Nintendo preservationists Forest of Illusion recently got their hands on a Nintendo 64 development cart containing what appears to be the demo version of The Legend of Zelda: Ocarina of Time shown at the Space World ‘97 trade show. This early build includes maps, items, abilities, and even story beats that didn’t make it into the final release.
The cartridge, which Forest of Illusion obtained from a former Nintendo tester, was first assumed to just hold a development build of Nintendo 64 racing game F-Zero X. But re-examination revealed that data from the Ocarina of Time demo was also present, possibly because the F-Zero content wasn’t large enough to fully overwrite the data which previously occupied the cartridge (it’s been shown that Nintendo frequently reused development carts).
Upon finding this extra Ocarina of Time data, Forest of Illusion quickly dumped the cart and provided it to the video game community at large, prompting eager fans to pore over its contents. As such, the last 24 hours or so have seen a whirlwind of discoveries. Link, for instance, was originally able to transform into his fairy companion Navi, perhaps as a nod to a similar ability seen in 1987’s Zelda II: The Adventure of Link.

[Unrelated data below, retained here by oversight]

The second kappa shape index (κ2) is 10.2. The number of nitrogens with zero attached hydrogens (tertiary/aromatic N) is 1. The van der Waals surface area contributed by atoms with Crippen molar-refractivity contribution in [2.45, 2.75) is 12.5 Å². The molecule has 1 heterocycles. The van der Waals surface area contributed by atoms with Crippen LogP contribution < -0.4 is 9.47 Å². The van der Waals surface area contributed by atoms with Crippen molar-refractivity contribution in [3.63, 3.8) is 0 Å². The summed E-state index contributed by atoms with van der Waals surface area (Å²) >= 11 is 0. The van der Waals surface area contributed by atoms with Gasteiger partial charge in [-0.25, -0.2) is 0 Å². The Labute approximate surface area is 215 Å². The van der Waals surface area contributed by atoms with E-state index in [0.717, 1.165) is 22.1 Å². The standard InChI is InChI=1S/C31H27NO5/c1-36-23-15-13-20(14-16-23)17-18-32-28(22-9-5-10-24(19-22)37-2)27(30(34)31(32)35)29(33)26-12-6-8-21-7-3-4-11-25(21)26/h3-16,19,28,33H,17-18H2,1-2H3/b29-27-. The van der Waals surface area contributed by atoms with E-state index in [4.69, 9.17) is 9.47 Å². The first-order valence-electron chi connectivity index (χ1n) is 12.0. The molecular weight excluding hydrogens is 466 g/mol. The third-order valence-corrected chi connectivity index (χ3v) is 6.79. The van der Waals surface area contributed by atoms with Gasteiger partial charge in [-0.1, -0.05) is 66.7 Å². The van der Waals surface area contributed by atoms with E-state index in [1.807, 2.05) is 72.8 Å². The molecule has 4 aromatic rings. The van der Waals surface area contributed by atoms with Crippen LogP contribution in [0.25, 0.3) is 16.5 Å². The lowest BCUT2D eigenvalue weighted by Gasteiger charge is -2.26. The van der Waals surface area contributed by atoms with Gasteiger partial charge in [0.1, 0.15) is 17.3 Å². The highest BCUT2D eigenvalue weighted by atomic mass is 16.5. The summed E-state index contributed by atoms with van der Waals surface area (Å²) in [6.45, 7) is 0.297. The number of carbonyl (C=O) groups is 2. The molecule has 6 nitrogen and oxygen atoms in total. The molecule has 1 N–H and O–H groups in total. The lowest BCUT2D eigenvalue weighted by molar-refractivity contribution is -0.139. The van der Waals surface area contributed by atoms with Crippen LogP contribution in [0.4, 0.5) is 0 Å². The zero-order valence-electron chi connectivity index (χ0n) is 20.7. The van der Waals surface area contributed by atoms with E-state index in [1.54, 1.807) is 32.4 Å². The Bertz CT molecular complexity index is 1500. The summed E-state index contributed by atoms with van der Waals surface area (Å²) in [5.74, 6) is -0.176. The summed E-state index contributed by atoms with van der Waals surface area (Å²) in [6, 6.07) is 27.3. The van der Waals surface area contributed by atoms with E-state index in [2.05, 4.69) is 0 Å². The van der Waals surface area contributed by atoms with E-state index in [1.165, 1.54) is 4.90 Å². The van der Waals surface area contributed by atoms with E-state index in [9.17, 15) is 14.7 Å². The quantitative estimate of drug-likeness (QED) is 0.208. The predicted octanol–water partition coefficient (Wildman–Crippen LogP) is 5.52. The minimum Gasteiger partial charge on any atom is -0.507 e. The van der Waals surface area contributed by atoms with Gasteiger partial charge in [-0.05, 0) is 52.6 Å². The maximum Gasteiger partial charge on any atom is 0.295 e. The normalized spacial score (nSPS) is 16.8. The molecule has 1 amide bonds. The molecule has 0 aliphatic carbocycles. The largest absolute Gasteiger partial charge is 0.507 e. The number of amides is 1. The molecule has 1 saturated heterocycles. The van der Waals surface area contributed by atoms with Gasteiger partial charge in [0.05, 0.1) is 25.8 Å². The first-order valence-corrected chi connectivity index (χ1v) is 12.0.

Also found in the data were early versions of areas like Kakariko Village, the Temple of Time, and Hyrule Field, which YouTube channel z64me explores in the videos below.
Unused items include a grass whistle, which Link would have used to summon his horse Epona instead of the ocarina, a Shadow Medallion to avoid enemies à la the Stone Mask in Majora’s Mask, and a mine weapon that looks suspiciously like Mario Kart’s powerful Blue Shell.
Further translation of the text in the Ocarina of Time prototype also reveals significant plot differences. In early builds, the fairies were trapped within the Deku Tree thanks to (who else) Ganon, and it was up to the player to enter the dungeon and free them. This is how Link would become acquainted with Navi, rather than the divisive companion being summoned by the Deku Tree to accompany him on his adventure.
A few bits of dialogue also seem to indicate that players would have been able to visit Goron City and Zora’s Domain (and thus complete the early dungeons associated with them) in any order they wished.
Just as with last year’s “Gigaleak,” it’s great to see enthusiastic fans efficiently cataloging and contextualizing all the new info that’s emerging. These fascinating discoveries were produced by the combined effort of folks who get nothing out of the work other than ensuring video game history is preserved for the future. It’s admirable and more than a little heartening, especially as the major corporations that hold the rights to these classic games seem to grow increasingly disinterested in doing so themselves.